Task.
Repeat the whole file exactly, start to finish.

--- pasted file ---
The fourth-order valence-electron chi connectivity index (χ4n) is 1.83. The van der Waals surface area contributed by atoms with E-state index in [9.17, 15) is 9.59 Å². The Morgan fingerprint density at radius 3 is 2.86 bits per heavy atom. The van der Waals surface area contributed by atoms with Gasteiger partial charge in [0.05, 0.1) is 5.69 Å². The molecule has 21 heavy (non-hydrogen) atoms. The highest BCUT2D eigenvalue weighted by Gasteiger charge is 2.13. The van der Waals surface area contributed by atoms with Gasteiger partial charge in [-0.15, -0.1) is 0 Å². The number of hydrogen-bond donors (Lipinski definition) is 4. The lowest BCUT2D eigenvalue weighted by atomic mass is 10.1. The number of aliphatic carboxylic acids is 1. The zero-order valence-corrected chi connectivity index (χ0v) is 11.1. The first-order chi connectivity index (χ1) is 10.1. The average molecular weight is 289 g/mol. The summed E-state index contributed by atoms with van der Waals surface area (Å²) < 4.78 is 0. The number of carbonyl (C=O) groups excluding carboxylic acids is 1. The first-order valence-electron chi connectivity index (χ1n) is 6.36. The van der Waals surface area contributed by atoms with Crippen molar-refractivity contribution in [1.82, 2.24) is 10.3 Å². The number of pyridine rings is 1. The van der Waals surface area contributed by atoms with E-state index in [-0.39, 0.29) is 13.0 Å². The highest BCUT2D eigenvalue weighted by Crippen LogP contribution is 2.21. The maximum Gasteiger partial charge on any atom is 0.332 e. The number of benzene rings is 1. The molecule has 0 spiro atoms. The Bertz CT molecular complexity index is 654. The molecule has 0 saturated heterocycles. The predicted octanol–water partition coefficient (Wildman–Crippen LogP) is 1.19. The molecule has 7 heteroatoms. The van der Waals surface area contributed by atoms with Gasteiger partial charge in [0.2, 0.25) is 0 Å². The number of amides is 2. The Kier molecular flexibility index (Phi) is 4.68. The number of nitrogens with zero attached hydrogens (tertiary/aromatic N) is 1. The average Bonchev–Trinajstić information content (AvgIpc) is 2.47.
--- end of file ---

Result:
The fourth-order valence-electron chi connectivity index (χ4n) is 1.83. The van der Waals surface area contributed by atoms with E-state index in [9.17, 15) is 9.59 Å². The Morgan fingerprint density at radius 3 is 2.86 bits per heavy atom. The van der Waals surface area contributed by atoms with Gasteiger partial charge in [0.05, 0.1) is 5.69 Å². The molecule has 21 heavy (non-hydrogen) atoms. The highest BCUT2D eigenvalue weighted by Gasteiger charge is 2.13. The van der Waals surface area contributed by atoms with Gasteiger partial charge in [-0.15, -0.1) is 0 Å². The number of hydrogen-bond donors (Lipinski definition) is 4. The lowest BCUT2D eigenvalue weighted by atomic mass is 10.1. The number of aliphatic carboxylic acids is 1. The zero-order valence-corrected chi connectivity index (χ0v) is 11.1. The first-order chi connectivity index (χ1) is 10.1. The average molecular weight is 289 g/mol. The summed E-state index contributed by atoms with van der Waals surface area (Å²) < 4.78 is 0. The number of carbonyl (C=O) groups excluding carboxylic acids is 1. The first-order valence-electron chi connectivity index (χ1n) is 6.36. The van der Waals surface area contributed by atoms with Crippen molar-refractivity contribution in [1.82, 2.24) is 10.3 Å². The number of pyridine rings is 1. The van der Waals surface area contributed by atoms with E-state index in [-0.39, 0.29) is 13.0 Å². The highest BCUT2D eigenvalue weighted by Crippen LogP contribution is 2.21. The maximum Gasteiger partial charge on any atom is 0.332 e. The number of benzene rings is 1. The molecule has 0 spiro atoms. The Bertz CT molecular complexity index is 654. The molecule has 0 saturated heterocycles. The predicted octanol–water partition coefficient (Wildman–Crippen LogP) is 1.19. The molecule has 7 heteroatoms. The van der Waals surface area contributed by atoms with Gasteiger partial charge in [0.2, 0.25) is 0 Å². The number of amides is 2. The Kier molecular flexibility index (Phi) is 4.68. The number of nitrogens with zero attached hydrogens (tertiary/aromatic N) is 1. The average Bonchev–Trinajstić information content (AvgIpc) is 2.47.